17. Google Optimize 360 is the most popular A/B testing tool. 

With a market share of 51%, Google Optimize 360 is the most used A/B testing technology worldwide. It is followed by US company Optimizely (22% share) and business analytics service company Mixpanel (10%). (Buildwith)

Benefits of A/B Testing

18. More than half of companies believe split testing can improve conversion rates. 

60% of companies consider A/B testing to be “highly valuable” for conversion rate optimization. Likewise, split testing is highly rated among conversion rate optimization experts, who give it a score of 4.3 out of 5 and place it just below digital analysis as the most useful CRO testing method. (Invesp, CXL)

19. Companies that use A/B testing get 10% more weekly page views. 

Organizations that adopt A/B testing tools show better results than those that don’t, including a 5% higher chance of getting venture capitalist funding and 9 to 18% more products. (Harvard Business Review)

20. Four out of five SEOs witnessed an increase in organic traffic after an A/B test.

On top of that, 74% saw an uplift in organic CTRs while 49% reported an increase in customers. (Semrush)

A/B Testing Fail Statistics 

21. Only one in eight A/B tests drives significant change.

This seems to suggest that a lot of companies are running tests but not seeing results. At Google and Bing, for instance, only around 10% to 20% of experiments actually generate positive results. Overall, at Microsoft, just one-third of tests prove effective, whereas one-third provide neutral results, and a third of experiments have negative results. (Invesp, Harvard Business Review)

22. Around 57% of marketers end A/B tests once they confirm their original hypothesis.

It is estimated that over half of experimenters give up on split testing once their original hypothesis is proven. This is known as p-hacking, a technique that misuses data analysis leading to unreliable results.

On top of that, Convert estimates that only 20% of tests reach the 95% statistical significance mark, which means that around 80% of experiments are stopped before they yield relevant results. 

A/B testing statistics further indicate that waiting 3 to 14 days to complete the test properly is more likely to produce significant changes, more in the range of -50% to 200% rather than a 1 to 2% change. (Adoric, VWO, Convert)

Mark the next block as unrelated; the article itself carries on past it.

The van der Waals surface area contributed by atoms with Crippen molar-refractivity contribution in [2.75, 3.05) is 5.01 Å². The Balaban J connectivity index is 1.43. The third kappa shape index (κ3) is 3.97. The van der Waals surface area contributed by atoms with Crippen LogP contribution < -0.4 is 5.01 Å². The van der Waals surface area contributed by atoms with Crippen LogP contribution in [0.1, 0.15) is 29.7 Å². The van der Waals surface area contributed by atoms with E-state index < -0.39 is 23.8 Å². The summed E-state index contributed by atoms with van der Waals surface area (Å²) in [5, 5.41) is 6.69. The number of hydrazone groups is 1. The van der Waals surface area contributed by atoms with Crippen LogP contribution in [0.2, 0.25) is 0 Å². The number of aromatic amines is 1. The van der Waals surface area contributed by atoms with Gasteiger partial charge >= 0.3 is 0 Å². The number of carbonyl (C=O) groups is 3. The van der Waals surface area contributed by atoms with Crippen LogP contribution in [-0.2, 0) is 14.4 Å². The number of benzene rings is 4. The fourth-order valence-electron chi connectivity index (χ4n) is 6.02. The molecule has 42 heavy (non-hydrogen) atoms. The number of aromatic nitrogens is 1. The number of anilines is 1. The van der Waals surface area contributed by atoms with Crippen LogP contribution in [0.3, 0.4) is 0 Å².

23. An online experiment needs 25,000+ visitors to provide relevant results. 

To get pertinent results, a company would need access to large customer samples and huge amounts of data on user interaction on various websites and apps. While some marketers suggest that reliable results can be obtained with a minimum of 5,000 unique visitors, a larger sample size will yield more trustworthy findings. (VentureBeat, AB Tasty)

24. 68% of companies say they don’t have access to the right split testing tool.

Based on a 2021 survey, only 65% of responding companies stated that they run A/B tests on their SEO strategies. Most of them (68%) said they do not have the right tool or time to perform relevant tests, while 51% stated that they have no budget allocated to run SEO tests. 

The biggest challenge, though, is deciding on a clear result—51% of marketers surveyed said they couldn’t determine when a test is statistically significant, making it difficult to interpret results and evaluate whether the experiment was a success. (Semrush)

25. Almost 53% of CROs don’t have a standardized stopping point for A/B testing. 

Using prioritization frameworks is one of the essential steps in running A/B tests. According to the most recent data, a little over half of CROs (52.8%) use a test prioritization framework. (CXL)

A/B Testing Case Studies 

Former US President Barack Obama raised $75 million from donations thanks to A/B testing.